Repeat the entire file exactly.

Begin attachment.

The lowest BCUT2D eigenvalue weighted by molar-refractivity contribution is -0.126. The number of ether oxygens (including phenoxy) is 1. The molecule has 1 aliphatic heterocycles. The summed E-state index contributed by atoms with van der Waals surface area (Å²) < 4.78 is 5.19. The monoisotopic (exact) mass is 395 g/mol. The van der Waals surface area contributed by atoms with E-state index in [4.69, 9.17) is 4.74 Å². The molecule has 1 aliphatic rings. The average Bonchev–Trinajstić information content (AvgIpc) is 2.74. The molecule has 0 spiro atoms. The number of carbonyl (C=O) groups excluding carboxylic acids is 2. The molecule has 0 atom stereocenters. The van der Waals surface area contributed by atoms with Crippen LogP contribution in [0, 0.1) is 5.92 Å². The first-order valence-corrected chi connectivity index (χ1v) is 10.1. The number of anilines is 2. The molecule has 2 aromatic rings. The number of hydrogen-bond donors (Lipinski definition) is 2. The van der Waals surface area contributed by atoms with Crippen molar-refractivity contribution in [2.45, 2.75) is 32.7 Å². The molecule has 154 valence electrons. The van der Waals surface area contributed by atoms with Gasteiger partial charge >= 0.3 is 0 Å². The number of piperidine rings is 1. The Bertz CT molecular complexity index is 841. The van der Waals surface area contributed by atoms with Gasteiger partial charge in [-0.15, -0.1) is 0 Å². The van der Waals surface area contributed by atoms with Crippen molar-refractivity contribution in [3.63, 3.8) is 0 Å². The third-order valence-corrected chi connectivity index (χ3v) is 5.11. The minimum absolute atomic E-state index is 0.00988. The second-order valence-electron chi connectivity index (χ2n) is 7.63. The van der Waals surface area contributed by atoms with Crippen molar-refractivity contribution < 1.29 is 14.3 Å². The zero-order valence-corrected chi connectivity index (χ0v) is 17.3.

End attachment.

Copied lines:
The lowest BCUT2D eigenvalue weighted by molar-refractivity contribution is -0.126. The number of ether oxygens (including phenoxy) is 1. The molecule has 1 aliphatic heterocycles. The summed E-state index contributed by atoms with van der Waals surface area (Å²) < 4.78 is 5.19. The monoisotopic (exact) mass is 395 g/mol. The van der Waals surface area contributed by atoms with E-state index in [4.69, 9.17) is 4.74 Å². The molecule has 1 aliphatic rings. The average Bonchev–Trinajstić information content (AvgIpc) is 2.74. The molecule has 0 spiro atoms. The number of carbonyl (C=O) groups excluding carboxylic acids is 2. The molecule has 0 atom stereocenters. The van der Waals surface area contributed by atoms with Crippen LogP contribution in [0, 0.1) is 5.92 Å². The first-order valence-corrected chi connectivity index (χ1v) is 10.1. The number of anilines is 2. The molecule has 2 aromatic rings. The number of hydrogen-bond donors (Lipinski definition) is 2. The van der Waals surface area contributed by atoms with Crippen molar-refractivity contribution in [2.45, 2.75) is 32.7 Å². The molecule has 154 valence electrons. The van der Waals surface area contributed by atoms with Gasteiger partial charge >= 0.3 is 0 Å². The number of piperidine rings is 1. The Bertz CT molecular complexity index is 841. The van der Waals surface area contributed by atoms with Gasteiger partial charge in [-0.15, -0.1) is 0 Å². The van der Waals surface area contributed by atoms with Crippen molar-refractivity contribution in [3.63, 3.8) is 0 Å². The third-order valence-corrected chi connectivity index (χ3v) is 5.11. The minimum absolute atomic E-state index is 0.00988. The second-order valence-electron chi connectivity index (χ2n) is 7.63. The van der Waals surface area contributed by atoms with Crippen molar-refractivity contribution < 1.29 is 14.3 Å². The zero-order valence-corrected chi connectivity index (χ0v) is 17.3.